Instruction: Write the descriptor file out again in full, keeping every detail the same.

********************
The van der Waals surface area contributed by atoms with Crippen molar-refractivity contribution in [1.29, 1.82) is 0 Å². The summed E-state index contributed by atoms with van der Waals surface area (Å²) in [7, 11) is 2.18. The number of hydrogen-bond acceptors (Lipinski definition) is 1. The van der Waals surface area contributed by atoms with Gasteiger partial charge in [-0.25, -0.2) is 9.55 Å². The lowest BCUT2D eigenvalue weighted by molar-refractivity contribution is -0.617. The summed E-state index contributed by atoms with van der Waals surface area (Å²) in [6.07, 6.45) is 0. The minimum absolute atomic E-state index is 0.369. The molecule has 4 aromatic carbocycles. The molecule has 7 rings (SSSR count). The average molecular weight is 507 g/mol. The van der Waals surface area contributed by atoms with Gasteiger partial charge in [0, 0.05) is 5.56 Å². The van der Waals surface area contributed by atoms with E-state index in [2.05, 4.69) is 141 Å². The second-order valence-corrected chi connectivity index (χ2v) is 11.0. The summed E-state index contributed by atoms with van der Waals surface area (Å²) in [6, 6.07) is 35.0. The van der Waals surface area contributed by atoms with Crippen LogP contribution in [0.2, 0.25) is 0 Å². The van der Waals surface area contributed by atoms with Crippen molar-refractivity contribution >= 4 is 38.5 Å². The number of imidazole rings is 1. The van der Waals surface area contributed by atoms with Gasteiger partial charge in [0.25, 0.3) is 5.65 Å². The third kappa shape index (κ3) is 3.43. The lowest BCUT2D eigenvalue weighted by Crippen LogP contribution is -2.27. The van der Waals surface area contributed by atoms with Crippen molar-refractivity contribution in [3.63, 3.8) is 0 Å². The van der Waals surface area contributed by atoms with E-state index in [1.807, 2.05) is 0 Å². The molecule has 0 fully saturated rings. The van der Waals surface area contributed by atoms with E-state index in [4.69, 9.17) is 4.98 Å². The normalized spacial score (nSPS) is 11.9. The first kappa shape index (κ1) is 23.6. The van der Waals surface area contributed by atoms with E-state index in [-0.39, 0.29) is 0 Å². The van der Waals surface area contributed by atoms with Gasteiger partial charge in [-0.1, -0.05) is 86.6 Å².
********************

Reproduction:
The van der Waals surface area contributed by atoms with Crippen molar-refractivity contribution in [1.29, 1.82) is 0 Å². The summed E-state index contributed by atoms with van der Waals surface area (Å²) in [7, 11) is 2.18. The number of hydrogen-bond acceptors (Lipinski definition) is 1. The van der Waals surface area contributed by atoms with Gasteiger partial charge in [-0.25, -0.2) is 9.55 Å². The lowest BCUT2D eigenvalue weighted by molar-refractivity contribution is -0.617. The summed E-state index contributed by atoms with van der Waals surface area (Å²) in [6.07, 6.45) is 0. The minimum absolute atomic E-state index is 0.369. The molecule has 4 aromatic carbocycles. The molecule has 7 rings (SSSR count). The average molecular weight is 507 g/mol. The van der Waals surface area contributed by atoms with Gasteiger partial charge in [0, 0.05) is 5.56 Å². The van der Waals surface area contributed by atoms with E-state index in [2.05, 4.69) is 141 Å². The second-order valence-corrected chi connectivity index (χ2v) is 11.0. The summed E-state index contributed by atoms with van der Waals surface area (Å²) in [6, 6.07) is 35.0. The van der Waals surface area contributed by atoms with Crippen LogP contribution in [0.2, 0.25) is 0 Å². The van der Waals surface area contributed by atoms with Crippen molar-refractivity contribution >= 4 is 38.5 Å². The number of imidazole rings is 1. The van der Waals surface area contributed by atoms with Gasteiger partial charge in [0.25, 0.3) is 5.65 Å². The third kappa shape index (κ3) is 3.43. The lowest BCUT2D eigenvalue weighted by Crippen LogP contribution is -2.27. The van der Waals surface area contributed by atoms with Crippen molar-refractivity contribution in [3.63, 3.8) is 0 Å². The van der Waals surface area contributed by atoms with E-state index in [1.807, 2.05) is 0 Å². The molecule has 0 fully saturated rings. The van der Waals surface area contributed by atoms with E-state index in [4.69, 9.17) is 4.98 Å². The normalized spacial score (nSPS) is 11.9. The first kappa shape index (κ1) is 23.6. The van der Waals surface area contributed by atoms with E-state index in [-0.39, 0.29) is 0 Å². The van der Waals surface area contributed by atoms with Gasteiger partial charge in [-0.1, -0.05) is 86.6 Å².